Ousted Sudanese Prime Minister Day After Military Coup Back Home

Ousted Sudanese Prime Minister Hamdok is back home one day after the military coup in his country. However, his home is guarded by military personnel and it is unclear whether he may leave the residence in the north of capital Khartoum voluntarily. Sources around Hamdoks family tell Reuters news agency that they cannot reach him by phone.

Hamdok was arrested right after the coup on Monday, along with his wife. That was necessary, according to the head of the Sudanese Military Council, General Burhan, to ensure the security of the Prime Minister.

Other high-ranking still fixed

Other high-ranking members of the Hamdok government are still stuck. Some of them will have to appear in court, Burhan said today in his second speech since the coup, as they are suspected of organizing a rebellion. Others are released, he assured.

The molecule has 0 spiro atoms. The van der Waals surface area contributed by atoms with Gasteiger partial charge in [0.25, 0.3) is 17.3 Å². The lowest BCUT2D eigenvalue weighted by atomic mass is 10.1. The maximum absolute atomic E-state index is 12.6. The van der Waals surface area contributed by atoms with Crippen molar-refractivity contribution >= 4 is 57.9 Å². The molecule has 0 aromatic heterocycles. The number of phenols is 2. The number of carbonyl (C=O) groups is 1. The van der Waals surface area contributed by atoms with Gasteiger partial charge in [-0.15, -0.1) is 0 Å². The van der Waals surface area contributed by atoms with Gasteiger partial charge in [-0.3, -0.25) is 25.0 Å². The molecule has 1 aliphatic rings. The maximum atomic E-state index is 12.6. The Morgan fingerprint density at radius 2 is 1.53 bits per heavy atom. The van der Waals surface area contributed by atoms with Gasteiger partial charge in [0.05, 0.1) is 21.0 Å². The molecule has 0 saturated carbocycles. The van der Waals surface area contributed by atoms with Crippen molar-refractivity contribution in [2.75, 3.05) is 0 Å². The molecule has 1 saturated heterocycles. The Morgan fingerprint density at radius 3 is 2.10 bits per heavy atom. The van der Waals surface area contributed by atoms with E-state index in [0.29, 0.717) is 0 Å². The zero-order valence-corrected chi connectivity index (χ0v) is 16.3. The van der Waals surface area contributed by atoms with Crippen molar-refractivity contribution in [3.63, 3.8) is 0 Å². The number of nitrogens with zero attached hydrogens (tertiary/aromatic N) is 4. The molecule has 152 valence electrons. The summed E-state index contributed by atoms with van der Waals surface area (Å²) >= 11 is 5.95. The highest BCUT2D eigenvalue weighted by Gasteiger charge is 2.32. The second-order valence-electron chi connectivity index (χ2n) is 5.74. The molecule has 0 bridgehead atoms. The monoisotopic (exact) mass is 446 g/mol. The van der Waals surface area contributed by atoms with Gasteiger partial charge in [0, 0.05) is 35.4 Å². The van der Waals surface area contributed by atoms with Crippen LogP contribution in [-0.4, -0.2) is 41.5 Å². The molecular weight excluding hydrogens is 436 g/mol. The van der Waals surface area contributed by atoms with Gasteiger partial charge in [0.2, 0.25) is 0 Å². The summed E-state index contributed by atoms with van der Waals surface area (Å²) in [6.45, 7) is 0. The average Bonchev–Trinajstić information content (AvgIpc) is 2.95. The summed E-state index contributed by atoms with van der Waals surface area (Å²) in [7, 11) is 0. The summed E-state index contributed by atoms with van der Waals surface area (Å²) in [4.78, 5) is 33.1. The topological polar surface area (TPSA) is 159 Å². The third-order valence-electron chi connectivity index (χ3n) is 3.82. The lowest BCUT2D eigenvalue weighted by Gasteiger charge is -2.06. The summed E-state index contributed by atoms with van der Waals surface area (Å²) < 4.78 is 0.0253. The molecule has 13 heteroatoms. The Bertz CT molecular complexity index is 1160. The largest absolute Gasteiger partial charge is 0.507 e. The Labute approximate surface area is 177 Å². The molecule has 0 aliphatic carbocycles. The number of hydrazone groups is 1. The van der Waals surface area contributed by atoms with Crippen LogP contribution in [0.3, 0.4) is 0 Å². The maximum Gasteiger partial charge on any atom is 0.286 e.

At least seven deaths have been killed in protests against the coup so far. According to the Ministry of Health, they were killed by gunshots. There were at least 140 wounded as well.

Coup was necessary

Burhan said in his TV speech that the coup was necessary to prevent a political crisis. “People talked about discriminating against others. That drove this country into civil war,” he said. He said a civil war would tear the country apart.

The coup has been strongly condemned abroad. The ambassadors of the EU, China and Canada, among others, have signed a statement pleading their support to the opponents of the coup. US President Biden reflects on economic sanctions.

For now, Burhan seems to be insensitive to international pressure. His military council will lead the country until 2023, he said Monday. There will be elections next.

Images from Khartoum after the coup:

In Sudan, it has been troubled since widespread demonstrations ended dictator Omar al-Bashirs reign in 2019. Since then, the military and civilian administrators have been arguing about the balance of power in the country.

Last year, members of the former Secret Service tried to take over power. At the end of September, the army reported that military had prevented a coup by a group of military personnel supporting Bashir.

It was planned that a complete civil ian government would come from November, with the prospect of free elections. That would have lost the militarys power.